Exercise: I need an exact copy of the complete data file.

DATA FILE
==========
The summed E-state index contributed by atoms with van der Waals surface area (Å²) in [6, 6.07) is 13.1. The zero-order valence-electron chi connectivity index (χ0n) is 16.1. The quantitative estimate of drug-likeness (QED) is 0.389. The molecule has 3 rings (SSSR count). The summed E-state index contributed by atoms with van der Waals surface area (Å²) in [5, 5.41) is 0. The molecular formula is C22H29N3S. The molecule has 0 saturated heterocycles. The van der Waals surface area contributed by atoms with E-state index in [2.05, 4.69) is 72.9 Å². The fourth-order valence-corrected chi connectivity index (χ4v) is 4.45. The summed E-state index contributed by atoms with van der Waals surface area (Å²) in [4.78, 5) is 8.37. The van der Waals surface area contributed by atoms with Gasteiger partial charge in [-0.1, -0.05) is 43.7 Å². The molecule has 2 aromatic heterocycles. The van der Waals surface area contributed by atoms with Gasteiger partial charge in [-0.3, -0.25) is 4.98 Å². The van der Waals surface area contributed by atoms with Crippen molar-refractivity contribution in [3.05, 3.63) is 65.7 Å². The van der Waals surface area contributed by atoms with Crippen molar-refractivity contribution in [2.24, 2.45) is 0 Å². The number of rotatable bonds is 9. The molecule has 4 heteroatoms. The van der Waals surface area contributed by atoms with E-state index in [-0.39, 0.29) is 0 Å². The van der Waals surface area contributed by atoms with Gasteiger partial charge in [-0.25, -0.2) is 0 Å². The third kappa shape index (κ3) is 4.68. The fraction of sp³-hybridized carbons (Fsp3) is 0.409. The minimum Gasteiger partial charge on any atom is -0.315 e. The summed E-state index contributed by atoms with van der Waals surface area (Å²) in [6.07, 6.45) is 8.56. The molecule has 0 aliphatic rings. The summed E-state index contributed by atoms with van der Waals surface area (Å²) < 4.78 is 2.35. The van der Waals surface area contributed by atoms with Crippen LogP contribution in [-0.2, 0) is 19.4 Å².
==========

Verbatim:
The summed E-state index contributed by atoms with van der Waals surface area (Å²) in [6, 6.07) is 13.1. The zero-order valence-electron chi connectivity index (χ0n) is 16.1. The quantitative estimate of drug-likeness (QED) is 0.389. The molecule has 3 rings (SSSR count). The summed E-state index contributed by atoms with van der Waals surface area (Å²) in [5, 5.41) is 0. The molecular formula is C22H29N3S. The molecule has 0 saturated heterocycles. The van der Waals surface area contributed by atoms with E-state index in [2.05, 4.69) is 72.9 Å². The fourth-order valence-corrected chi connectivity index (χ4v) is 4.45. The summed E-state index contributed by atoms with van der Waals surface area (Å²) in [4.78, 5) is 8.37. The van der Waals surface area contributed by atoms with Gasteiger partial charge in [-0.1, -0.05) is 43.7 Å². The molecule has 2 aromatic heterocycles. The van der Waals surface area contributed by atoms with Gasteiger partial charge in [-0.3, -0.25) is 4.98 Å². The van der Waals surface area contributed by atoms with Crippen molar-refractivity contribution in [3.05, 3.63) is 65.7 Å². The van der Waals surface area contributed by atoms with Crippen molar-refractivity contribution in [2.24, 2.45) is 0 Å². The number of rotatable bonds is 9. The molecule has 4 heteroatoms. The van der Waals surface area contributed by atoms with E-state index in [-0.39, 0.29) is 0 Å². The van der Waals surface area contributed by atoms with Gasteiger partial charge in [-0.25, -0.2) is 0 Å². The third kappa shape index (κ3) is 4.68. The fraction of sp³-hybridized carbons (Fsp3) is 0.409. The minimum Gasteiger partial charge on any atom is -0.315 e. The summed E-state index contributed by atoms with van der Waals surface area (Å²) in [6.07, 6.45) is 8.56. The molecule has 0 aliphatic rings. The summed E-state index contributed by atoms with van der Waals surface area (Å²) < 4.78 is 2.35. The van der Waals surface area contributed by atoms with Crippen LogP contribution in [-0.2, 0) is 19.4 Å².